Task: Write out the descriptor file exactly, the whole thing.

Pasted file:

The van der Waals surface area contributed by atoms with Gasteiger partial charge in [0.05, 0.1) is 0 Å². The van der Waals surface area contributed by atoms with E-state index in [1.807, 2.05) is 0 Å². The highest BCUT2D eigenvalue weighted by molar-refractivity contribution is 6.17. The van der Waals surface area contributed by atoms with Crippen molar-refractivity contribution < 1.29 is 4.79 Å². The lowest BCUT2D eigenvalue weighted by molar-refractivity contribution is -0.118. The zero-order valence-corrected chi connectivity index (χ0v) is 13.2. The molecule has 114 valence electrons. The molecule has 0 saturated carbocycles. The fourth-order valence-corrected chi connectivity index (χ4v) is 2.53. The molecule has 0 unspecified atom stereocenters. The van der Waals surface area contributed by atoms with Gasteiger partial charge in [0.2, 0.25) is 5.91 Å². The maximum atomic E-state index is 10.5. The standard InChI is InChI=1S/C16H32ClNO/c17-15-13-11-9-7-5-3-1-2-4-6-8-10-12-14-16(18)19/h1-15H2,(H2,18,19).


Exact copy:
The van der Waals surface area contributed by atoms with Gasteiger partial charge in [0.05, 0.1) is 0 Å². The van der Waals surface area contributed by atoms with E-state index in [1.807, 2.05) is 0 Å². The highest BCUT2D eigenvalue weighted by molar-refractivity contribution is 6.17. The van der Waals surface area contributed by atoms with Crippen molar-refractivity contribution < 1.29 is 4.79 Å². The lowest BCUT2D eigenvalue weighted by molar-refractivity contribution is -0.118. The zero-order valence-corrected chi connectivity index (χ0v) is 13.2. The molecule has 114 valence electrons. The molecule has 0 saturated carbocycles. The fourth-order valence-corrected chi connectivity index (χ4v) is 2.53. The molecule has 0 unspecified atom stereocenters. The van der Waals surface area contributed by atoms with Gasteiger partial charge in [0.2, 0.25) is 5.91 Å². The maximum atomic E-state index is 10.5. The standard InChI is InChI=1S/C16H32ClNO/c17-15-13-11-9-7-5-3-1-2-4-6-8-10-12-14-16(18)19/h1-15H2,(H2,18,19).